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This 2,670 kilometre multi-user track network comprises of four major coal systems and one connecting system serving Queensland’s Bowen Basin coal region: Newlands, Goonyella, Blackwater and Moura with Goonyella Abbot Point Expansion the connecting system link. Connecting more than 50 mines to 5 major export ports, plus many domestic consumers, the Central Queensland Coal Network is a pivotal component to Queensland’s coal industry.
Aurizon Network’s operations are governed by 99 year lease arrangements with the State of Queensland. Access to our rail network is managed under a detailed process approved by the competition regulator, the Queensland Competition Authority. Access Seekers (including Miners and Rail Operators) can seek access to the rail network through the process set out in Aurizon Network’s Access Undertaking, which defines the regime for open access to our rail infrastructure.
The CQCN System Rules are a subsidiary document to the Access Undertaking, specifically Schedule G. They aim to provide transparency to Access Holders on the planning and scheduling decision making process and provide a framework for Aurizon Network to show capacity available across the entire CQCN.
Download appropriate information
Submit a Conceptual Operating Plan
You receive a response from Aurizon Network
Application for access to the rail network must be submitted in the format of an Access Application. Prior to submitting an Access Application, the Access Seeker may seek initial meetings with us to discuss the Access Application and to seek clarification of the process used.
The Access Application must include information on the applicant, a general train service description, timetable requirements, Rollingstock details and any known infrastructure requirements.
Once the information required has been received, we will provide a written acknowledgment of receipt of the access application.
Your Conceptual Operation Plan is considered
You receive an Indicative Access Proposal
Aurizon will review the information received and assess the Access Application to develop an Indicative Access Proposal (IAP).
The IAP outlines:
- The Rollingstock and train configuration proposed
- A summary of the relevant operating characteristics
- An initial capacity assessment
- Any other submitted Access Requests that if approved would effect the proposed train service
- An initial estimate of the access charge applicable to the train service proposed
- Details of additional information required in preparation for the negotiation stages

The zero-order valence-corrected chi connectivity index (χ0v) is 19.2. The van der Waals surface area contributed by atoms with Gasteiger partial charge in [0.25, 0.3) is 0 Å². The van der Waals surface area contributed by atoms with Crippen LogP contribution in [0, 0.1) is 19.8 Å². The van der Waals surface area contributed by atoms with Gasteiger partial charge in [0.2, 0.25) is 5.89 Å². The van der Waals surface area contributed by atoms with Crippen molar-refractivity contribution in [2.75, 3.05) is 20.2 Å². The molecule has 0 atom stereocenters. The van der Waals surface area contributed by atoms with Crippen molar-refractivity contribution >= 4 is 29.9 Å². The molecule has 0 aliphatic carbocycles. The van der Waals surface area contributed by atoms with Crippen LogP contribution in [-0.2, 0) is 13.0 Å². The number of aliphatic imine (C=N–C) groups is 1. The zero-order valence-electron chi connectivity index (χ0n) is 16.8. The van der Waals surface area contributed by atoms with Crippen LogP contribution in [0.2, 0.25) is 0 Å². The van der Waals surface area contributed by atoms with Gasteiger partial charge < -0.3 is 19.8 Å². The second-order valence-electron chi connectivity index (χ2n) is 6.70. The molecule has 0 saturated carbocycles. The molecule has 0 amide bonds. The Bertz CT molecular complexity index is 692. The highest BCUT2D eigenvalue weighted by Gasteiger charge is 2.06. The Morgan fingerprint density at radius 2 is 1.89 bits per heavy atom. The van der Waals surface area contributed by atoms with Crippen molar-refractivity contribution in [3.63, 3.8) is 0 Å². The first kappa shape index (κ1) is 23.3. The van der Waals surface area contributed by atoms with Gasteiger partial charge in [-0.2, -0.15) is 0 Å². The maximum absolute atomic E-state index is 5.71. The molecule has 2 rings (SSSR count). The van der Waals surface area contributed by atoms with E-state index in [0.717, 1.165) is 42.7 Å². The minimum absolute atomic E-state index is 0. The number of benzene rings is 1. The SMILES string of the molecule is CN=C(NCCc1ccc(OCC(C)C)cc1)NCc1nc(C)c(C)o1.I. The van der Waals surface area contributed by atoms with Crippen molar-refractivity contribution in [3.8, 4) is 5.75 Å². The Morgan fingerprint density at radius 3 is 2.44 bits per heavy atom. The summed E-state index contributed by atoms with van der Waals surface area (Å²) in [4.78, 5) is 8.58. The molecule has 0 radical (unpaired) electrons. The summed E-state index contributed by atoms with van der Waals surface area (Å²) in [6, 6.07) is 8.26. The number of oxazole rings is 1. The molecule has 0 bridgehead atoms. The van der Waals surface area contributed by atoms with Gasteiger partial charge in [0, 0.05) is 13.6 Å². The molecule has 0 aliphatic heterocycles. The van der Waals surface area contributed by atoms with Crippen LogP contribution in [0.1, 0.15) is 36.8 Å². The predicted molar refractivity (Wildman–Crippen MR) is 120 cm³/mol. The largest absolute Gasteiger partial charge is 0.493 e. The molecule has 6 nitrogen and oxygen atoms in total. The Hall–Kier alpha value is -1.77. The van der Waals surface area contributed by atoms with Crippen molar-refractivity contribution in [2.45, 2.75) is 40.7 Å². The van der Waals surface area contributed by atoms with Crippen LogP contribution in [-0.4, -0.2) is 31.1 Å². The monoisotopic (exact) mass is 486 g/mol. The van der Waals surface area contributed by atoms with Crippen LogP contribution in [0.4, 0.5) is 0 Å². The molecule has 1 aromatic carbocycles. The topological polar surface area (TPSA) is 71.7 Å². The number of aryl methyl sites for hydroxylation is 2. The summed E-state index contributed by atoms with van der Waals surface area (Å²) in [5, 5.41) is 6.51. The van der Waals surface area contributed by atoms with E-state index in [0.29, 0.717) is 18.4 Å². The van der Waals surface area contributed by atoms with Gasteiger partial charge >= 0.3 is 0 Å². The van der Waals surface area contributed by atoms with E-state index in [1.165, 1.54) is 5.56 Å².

The IAP contains indicative arrangements only and does not oblige Aurizon Network to provide access until an Access Agreement has been executed.
The IAP remains valid for 90 days after the date the IAP is sent to the Access Seeker. The Access Seeker may accept or reject the IAP. When the IAP is accepted then the Access Application enters the Negotiation stage.
Advise if Indicative Access Proposal is acceptable
Finalise all your obligations
Negotiation begins with the acceptance of an IAP by the Access Seeker. At this stage the Access Seeker and Aurizon Network negotiate the details of the Access Request with the intention of executing an Access Agreement. The negotiation period is set a maximum period of 9 months.
Negotiations will cease in the event of the following;
- The execution of a Access Agreement in respect of the access sought by the Access Seeker
- Aurizon Network receiving written notification by the Access Seeker that it no longer wishes to proceed with its Access Application
- Aurizon Network issuing a Negotiation Cessation Notice to the Access Seeker
- The expiration of the 9 months, although if both parties agree this 9 month period can be extended.
Aurizon Network prepares Access Agreement
With Accreditation you sign the Access Agreement
Start operating on the network
Aurizon prepares an access agreement, and negotiates final terms and conditions with you. Once you have accreditation as a rail operator from Queensland Transport, sign the access agreement with Aurizon Network.
Start operating on Aurizon rail network.
The Queensland Competition Authority (QCA) approved the Aurizon Network 2016 Access Undertaking on 11 October 2016. The 2016 Access Undertaking regulates the terms on which Aurizon Network offers access to users on the Central Queensland Coal Network. For information on the 2016 Access Undertaking, please see http://www.qca.org.au/Rail/Aurizon/Intro-to-Aurizon/2016-Access-Undertaking.
The Access Undertaking sets out Aurizon Network's obligations in regards to:
- Ringfencing arrangements
- Negotiation Framework
- The development of Access Agreements
- Pricing principles
- The utilisation of network capacity
- Reporting requirements
Owning and operating one of the world’s largest coal rail networks, Aurizon links more than 50 mines with three major ports across Queensland. Comprehensive track maintenance is required to ensure the network is safe, efficient and maintained in top condition.
Our extensive Asset Renewal and Maintenance Program includes ballast cleaning, a crucial part of maintaining a rail network vital to ensuring the safe, reliable and efficient delivery of coal from mine to port.
The Aurizon RM 900 is the largest ballast cleaning consist in the southern hemisphere and the only consist of its size operating on narrow-gauge track. At over 800 metres long, with an overall mass close to 1600 tonnes, the RM 900 can cover up to one and a half kilometres in a 24 hour period - processing up to 900 cubic meters of ballast every hour.
The Network Development Plan is Aurizon Network’s medium to long term planning document which sets out a range of options to increase the capacity of the CQCN.
The System Operating Parameters describe how the CQCN is modelled and the input parameters used to determine the capacity of the Network.